The U.S. Army is rebooting its ’80s-era slogan “Be All You Can Be” in a new rebranding campaign, as part of an effort to turn around the service’s most dismal recruiting environment in decades.
The Army unveiled the rebrand Wednesday in two clips featuring the actor Jonathan Majors.
Majors speaks to the camera as he walks through different Army scenes from the past into the present, and then both clips end with “Be All You Can Be” in yellow text on-screen.
The campaign was initially scheduled for August, but the Army moved it up, hoping it will help boost this year’s recruiting.
Last year, the Army fell about 25% short of its recruiting goals in what its leaders call the most challenging recruiting environment since the all-volunteer force began. Army leaders have attributed the shortfall in part to the lack of knowledge among young Americans about the Army and the avenues it opens.
Majors was chosen for the campaign largely because of his resonance with Gen Z , according to the head of Army enterprise marking, Major General Alex Fink.
Majors recently starred in big-budget movies like “Creed III,” “Devotion,” and Marvel Universe’s “Ant Man and Wasp: Quantimania.” He also comes from a family of veterans – his father served in the Air Force, and his grandfathers were in the Army and the Navy.
“Something that has moved me forward is the imagination and the bravery of my grandfather that instilled in me this idea that I could do whatever it is I wanted to,” said Majors, who attended the unveiling.
Secretary of the Army Christine Wormuth said the Army invested $117 million in the campaign. The ads will start appearing at the 2023 NCAA March Madness tournament, and a second phase of the campaign will be unveiled later this year.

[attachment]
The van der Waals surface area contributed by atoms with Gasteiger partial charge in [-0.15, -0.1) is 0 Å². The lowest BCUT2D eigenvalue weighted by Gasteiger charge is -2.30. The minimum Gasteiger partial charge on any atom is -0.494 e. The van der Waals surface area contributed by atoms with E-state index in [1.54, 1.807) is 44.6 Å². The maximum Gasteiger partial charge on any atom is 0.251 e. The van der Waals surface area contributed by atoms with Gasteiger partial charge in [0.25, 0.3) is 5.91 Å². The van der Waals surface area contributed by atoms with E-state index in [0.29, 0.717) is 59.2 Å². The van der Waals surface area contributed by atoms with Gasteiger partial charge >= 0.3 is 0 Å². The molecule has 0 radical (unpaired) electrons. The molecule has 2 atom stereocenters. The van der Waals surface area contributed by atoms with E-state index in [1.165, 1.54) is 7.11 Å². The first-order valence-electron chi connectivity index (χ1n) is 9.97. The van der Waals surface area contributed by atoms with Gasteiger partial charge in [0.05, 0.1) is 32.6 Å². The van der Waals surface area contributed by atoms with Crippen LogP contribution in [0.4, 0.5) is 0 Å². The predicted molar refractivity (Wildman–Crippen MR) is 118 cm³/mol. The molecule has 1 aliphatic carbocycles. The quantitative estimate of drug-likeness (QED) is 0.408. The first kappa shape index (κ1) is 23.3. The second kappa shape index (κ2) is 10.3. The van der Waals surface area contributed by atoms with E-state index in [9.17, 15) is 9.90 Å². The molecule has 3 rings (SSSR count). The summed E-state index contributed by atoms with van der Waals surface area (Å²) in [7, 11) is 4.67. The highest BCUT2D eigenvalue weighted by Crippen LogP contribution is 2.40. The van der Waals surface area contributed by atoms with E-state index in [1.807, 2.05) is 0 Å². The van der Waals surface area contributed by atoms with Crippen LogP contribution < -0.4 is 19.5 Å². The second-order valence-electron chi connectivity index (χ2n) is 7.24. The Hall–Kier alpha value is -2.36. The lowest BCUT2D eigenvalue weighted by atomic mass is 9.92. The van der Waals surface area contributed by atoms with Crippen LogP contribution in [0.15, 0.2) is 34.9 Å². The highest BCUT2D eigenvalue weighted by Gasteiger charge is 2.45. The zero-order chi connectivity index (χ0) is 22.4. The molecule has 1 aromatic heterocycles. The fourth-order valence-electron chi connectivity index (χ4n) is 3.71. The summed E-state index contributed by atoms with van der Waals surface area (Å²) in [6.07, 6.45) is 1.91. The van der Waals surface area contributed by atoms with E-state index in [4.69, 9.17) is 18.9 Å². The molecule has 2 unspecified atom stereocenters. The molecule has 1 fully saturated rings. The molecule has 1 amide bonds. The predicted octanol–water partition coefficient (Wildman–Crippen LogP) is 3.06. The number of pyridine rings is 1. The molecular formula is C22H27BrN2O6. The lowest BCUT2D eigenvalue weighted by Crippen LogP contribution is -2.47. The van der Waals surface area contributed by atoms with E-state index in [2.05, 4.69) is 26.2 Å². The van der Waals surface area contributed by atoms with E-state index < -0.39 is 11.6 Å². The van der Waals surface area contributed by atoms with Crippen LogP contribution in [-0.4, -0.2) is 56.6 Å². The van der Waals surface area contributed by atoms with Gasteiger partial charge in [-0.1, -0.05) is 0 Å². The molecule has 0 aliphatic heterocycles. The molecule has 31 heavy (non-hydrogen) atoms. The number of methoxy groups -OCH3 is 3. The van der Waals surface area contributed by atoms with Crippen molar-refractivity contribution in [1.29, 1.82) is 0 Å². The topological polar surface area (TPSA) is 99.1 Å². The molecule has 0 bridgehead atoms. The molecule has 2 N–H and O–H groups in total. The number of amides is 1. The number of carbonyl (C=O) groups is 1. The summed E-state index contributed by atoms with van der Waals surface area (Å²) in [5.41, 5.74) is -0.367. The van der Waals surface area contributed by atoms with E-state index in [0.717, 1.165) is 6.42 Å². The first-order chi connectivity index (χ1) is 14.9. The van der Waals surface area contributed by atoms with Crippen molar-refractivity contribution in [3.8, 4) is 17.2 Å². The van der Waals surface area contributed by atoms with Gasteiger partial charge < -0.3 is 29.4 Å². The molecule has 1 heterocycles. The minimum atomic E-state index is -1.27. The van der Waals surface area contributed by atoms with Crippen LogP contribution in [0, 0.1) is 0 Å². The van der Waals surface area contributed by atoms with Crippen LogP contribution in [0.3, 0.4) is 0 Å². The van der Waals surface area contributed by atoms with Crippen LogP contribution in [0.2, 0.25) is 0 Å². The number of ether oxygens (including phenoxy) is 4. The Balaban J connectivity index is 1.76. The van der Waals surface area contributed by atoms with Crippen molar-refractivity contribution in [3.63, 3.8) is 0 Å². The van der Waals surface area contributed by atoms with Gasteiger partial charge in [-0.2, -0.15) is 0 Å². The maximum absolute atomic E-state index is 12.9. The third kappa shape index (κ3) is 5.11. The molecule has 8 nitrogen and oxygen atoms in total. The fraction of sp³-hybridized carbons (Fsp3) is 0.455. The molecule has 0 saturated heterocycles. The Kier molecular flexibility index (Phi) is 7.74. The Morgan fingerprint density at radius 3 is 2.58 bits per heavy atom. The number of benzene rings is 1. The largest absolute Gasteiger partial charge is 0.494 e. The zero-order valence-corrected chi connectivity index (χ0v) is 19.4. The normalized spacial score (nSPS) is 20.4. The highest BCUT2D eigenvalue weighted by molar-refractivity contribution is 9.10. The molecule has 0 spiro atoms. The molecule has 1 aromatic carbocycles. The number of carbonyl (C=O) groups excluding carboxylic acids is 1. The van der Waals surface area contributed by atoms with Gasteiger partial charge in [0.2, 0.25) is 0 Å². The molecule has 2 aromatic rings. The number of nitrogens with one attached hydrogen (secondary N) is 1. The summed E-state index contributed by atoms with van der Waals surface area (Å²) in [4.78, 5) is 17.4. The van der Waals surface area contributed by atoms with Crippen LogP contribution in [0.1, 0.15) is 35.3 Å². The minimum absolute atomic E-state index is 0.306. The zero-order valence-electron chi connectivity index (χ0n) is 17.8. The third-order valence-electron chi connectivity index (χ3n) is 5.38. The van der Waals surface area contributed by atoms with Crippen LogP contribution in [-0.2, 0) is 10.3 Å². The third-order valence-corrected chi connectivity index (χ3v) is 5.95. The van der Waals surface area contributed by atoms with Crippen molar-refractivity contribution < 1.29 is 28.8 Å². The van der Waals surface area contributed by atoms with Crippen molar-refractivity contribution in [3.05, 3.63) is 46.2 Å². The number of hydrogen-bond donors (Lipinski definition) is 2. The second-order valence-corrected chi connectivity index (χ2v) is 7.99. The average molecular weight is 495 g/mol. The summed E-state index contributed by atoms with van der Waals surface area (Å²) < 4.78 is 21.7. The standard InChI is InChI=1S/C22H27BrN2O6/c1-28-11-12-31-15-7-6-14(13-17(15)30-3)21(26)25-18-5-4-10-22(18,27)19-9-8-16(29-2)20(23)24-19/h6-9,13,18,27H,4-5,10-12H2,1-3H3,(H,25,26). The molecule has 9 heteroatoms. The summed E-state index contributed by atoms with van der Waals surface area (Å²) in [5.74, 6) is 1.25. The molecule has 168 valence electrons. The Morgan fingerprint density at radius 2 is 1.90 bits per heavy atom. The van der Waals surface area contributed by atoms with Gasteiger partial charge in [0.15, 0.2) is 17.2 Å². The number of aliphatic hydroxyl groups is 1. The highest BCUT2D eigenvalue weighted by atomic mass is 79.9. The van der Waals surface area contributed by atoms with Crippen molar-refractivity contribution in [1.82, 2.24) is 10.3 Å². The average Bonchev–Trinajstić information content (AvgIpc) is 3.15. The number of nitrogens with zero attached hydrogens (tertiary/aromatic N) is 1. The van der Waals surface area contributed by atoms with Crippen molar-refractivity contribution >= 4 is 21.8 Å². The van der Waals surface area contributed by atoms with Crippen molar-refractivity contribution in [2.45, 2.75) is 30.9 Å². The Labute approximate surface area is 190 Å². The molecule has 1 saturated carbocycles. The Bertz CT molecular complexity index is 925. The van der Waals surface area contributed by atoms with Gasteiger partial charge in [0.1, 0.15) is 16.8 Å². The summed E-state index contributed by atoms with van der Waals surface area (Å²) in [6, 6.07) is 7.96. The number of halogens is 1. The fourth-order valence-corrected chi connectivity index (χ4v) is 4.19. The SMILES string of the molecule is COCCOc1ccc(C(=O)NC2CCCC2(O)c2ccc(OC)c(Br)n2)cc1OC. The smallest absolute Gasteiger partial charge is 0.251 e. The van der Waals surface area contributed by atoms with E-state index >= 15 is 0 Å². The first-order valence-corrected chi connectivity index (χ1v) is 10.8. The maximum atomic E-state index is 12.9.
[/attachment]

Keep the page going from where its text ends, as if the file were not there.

The trailer the Army released Monday for the new campaign pays homage to the 1980s and 1990s by ending with a brief slowed-down version of the music – but not the lyrics – used in the original ads. Those ads aired from 1981 to 2001 and included a short, upbeat jingle with the tagline “be all that you can be.”
According to the Army Historical Foundation, when the original campaign was first launched, some veterans were shocked to watch the Army advertise military service with the type of jingles used to sell toothpaste, but the brand campaign proved successful. Advertising Age listed it as one of the top ad campaigns of the century.
During what was largely a peacetime campaign, one of the original “Be All You Can Be” ads showed a soldier explaining to his parents (who are on a landline phone) how the computer “talks” to the printer. The narrator says, “And the computer training you get is yours forever,” before showing the number to call to enlist in the Army.
Each of the three senior leaders at the unveiling event – Wormuth, Army Chief of Staff Gen. James McConville, and Sergeant Major of the Army Michael Grinston – spoke about the impact the slogan had on them where they were young.
“I graduated from West Point in 1981, and the Army just premiered a new commercial with a tagline of ‘Be All You Can Be,'” McConville said. “1981 — and that idea has stuck with me for over 40 years.”
The Army retired the “Be All You Can Be” brand campaign in January 2001 and a few weeks later launched a new slogan, “An Army of One.” Since then, the Army has tried slogans such as “Army Strong” and “What’s Your Warrior?” to influence young Americans to join the service.
Fink, the head of Army enterprise marketing, told Stars and Stripes in December that the new “Be All You Can Be” campaign, if done well, could last 15 to 20 years, similar to the original’s run.